Commerzbank sets date for DC agreement
GERMANY – Commerzbank says the details of its controversial new defined contribution company pension scheme will be agreed with employees by the end of June.
“The three existing internal agreements on the bank pension are to be replaced by a uniform defined contribution internal agreement,” the bank said in its 2003 annual report. “Negotiation of the details was to begin at end-February and is to be concluded by end-June 2004.”
The bank said the closure of the scheme – which did not include benefits stemming from the industry scheme Bankenversicherungsverein, or BVV, was “a hard decision for management to take”.
It was part of a wider cost-cutting exercise which has seen 6,700 jobs go. A further 700 jobs will still be lost, the report said.
“While the disappointment on the part of the employees affected is understandable, the cancellation as of December 31 2004 of the bank’s internal agreements on the company pension scheme based on the last net salary drew some polemical, and for the most part poorly informed, commentaries in the public sphere,” board chairman Klaus-Peter Mueller wrote in the report.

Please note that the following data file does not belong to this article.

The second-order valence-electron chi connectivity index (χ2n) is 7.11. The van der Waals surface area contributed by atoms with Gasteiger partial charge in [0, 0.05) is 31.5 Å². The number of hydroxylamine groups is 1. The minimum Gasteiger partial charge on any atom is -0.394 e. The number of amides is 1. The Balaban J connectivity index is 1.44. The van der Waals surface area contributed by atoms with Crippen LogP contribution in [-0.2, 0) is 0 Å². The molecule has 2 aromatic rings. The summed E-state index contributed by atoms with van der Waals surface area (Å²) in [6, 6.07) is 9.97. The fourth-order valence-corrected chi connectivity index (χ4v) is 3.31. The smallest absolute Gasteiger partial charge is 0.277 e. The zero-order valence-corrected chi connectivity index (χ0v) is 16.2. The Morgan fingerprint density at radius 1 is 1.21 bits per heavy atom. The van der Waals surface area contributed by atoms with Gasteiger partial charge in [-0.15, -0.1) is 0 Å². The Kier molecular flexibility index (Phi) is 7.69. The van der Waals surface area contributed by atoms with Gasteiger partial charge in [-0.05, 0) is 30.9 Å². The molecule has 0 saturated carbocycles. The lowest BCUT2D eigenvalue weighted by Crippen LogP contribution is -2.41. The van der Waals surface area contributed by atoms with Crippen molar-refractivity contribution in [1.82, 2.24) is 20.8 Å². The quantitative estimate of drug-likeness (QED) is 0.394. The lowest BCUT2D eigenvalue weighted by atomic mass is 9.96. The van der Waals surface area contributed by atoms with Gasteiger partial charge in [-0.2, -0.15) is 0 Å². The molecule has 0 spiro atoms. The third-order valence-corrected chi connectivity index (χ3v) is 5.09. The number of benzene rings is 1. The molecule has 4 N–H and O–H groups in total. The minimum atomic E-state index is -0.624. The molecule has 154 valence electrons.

The bank’s pension arrangements hit the headlines earlier this year. Under the agreement, the bank is to transfer its 1.5 billion euros of accumulated pension capital into a separate trust.
“We were unable to communicate in an appropriate form and adequately the crucial point – namely, that our company pensions as well should be made calculable and should be maintained for future generations.”
“We expressly support the institution of the company pension scheme as an ever more important pillar in Germany’s system of old-age provision. However it is essential for companies that their future expenses – as part of their wage related costs – can be calculated clearly and remain with in a tolerable framework.”
The bank said former pension systems “entailed substantial and also incalculable risks that would have become economically intolerable and unjustifiable for the bank”.